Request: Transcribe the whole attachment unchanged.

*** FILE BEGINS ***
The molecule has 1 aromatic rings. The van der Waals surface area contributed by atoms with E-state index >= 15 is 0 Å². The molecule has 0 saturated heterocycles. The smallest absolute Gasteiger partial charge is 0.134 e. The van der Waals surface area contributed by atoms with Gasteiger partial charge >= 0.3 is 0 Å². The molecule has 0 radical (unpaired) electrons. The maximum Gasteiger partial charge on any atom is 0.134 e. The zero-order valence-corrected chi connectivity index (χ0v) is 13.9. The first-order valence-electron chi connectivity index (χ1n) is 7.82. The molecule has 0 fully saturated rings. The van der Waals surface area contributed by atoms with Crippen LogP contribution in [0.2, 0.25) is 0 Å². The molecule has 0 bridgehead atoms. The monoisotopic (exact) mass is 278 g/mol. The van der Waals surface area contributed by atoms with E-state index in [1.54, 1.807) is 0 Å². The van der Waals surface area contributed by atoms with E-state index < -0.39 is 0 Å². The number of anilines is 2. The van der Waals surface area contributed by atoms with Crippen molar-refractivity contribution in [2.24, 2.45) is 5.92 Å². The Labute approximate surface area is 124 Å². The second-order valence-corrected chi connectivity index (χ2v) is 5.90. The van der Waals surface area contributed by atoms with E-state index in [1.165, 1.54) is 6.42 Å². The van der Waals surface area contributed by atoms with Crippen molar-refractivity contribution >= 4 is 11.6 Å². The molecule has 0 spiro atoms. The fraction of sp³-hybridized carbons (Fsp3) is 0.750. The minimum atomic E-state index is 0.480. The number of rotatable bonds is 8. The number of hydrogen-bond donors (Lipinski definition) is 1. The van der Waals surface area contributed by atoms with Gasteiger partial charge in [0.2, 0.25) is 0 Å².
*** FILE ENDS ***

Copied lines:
The molecule has 1 aromatic rings. The van der Waals surface area contributed by atoms with E-state index >= 15 is 0 Å². The molecule has 0 saturated heterocycles. The smallest absolute Gasteiger partial charge is 0.134 e. The van der Waals surface area contributed by atoms with Gasteiger partial charge >= 0.3 is 0 Å². The molecule has 0 radical (unpaired) electrons. The maximum Gasteiger partial charge on any atom is 0.134 e. The zero-order valence-corrected chi connectivity index (χ0v) is 13.9. The first-order valence-electron chi connectivity index (χ1n) is 7.82. The molecule has 0 fully saturated rings. The van der Waals surface area contributed by atoms with Crippen LogP contribution in [0.2, 0.25) is 0 Å². The molecule has 0 bridgehead atoms. The monoisotopic (exact) mass is 278 g/mol. The van der Waals surface area contributed by atoms with E-state index in [1.54, 1.807) is 0 Å². The van der Waals surface area contributed by atoms with E-state index < -0.39 is 0 Å². The number of anilines is 2. The van der Waals surface area contributed by atoms with Crippen molar-refractivity contribution in [2.24, 2.45) is 5.92 Å². The Labute approximate surface area is 124 Å². The second-order valence-corrected chi connectivity index (χ2v) is 5.90. The van der Waals surface area contributed by atoms with E-state index in [1.165, 1.54) is 6.42 Å². The van der Waals surface area contributed by atoms with Crippen molar-refractivity contribution >= 4 is 11.6 Å². The molecule has 0 spiro atoms. The fraction of sp³-hybridized carbons (Fsp3) is 0.750. The minimum atomic E-state index is 0.480. The number of rotatable bonds is 8. The number of hydrogen-bond donors (Lipinski definition) is 1. The van der Waals surface area contributed by atoms with Gasteiger partial charge in [0.2, 0.25) is 0 Å².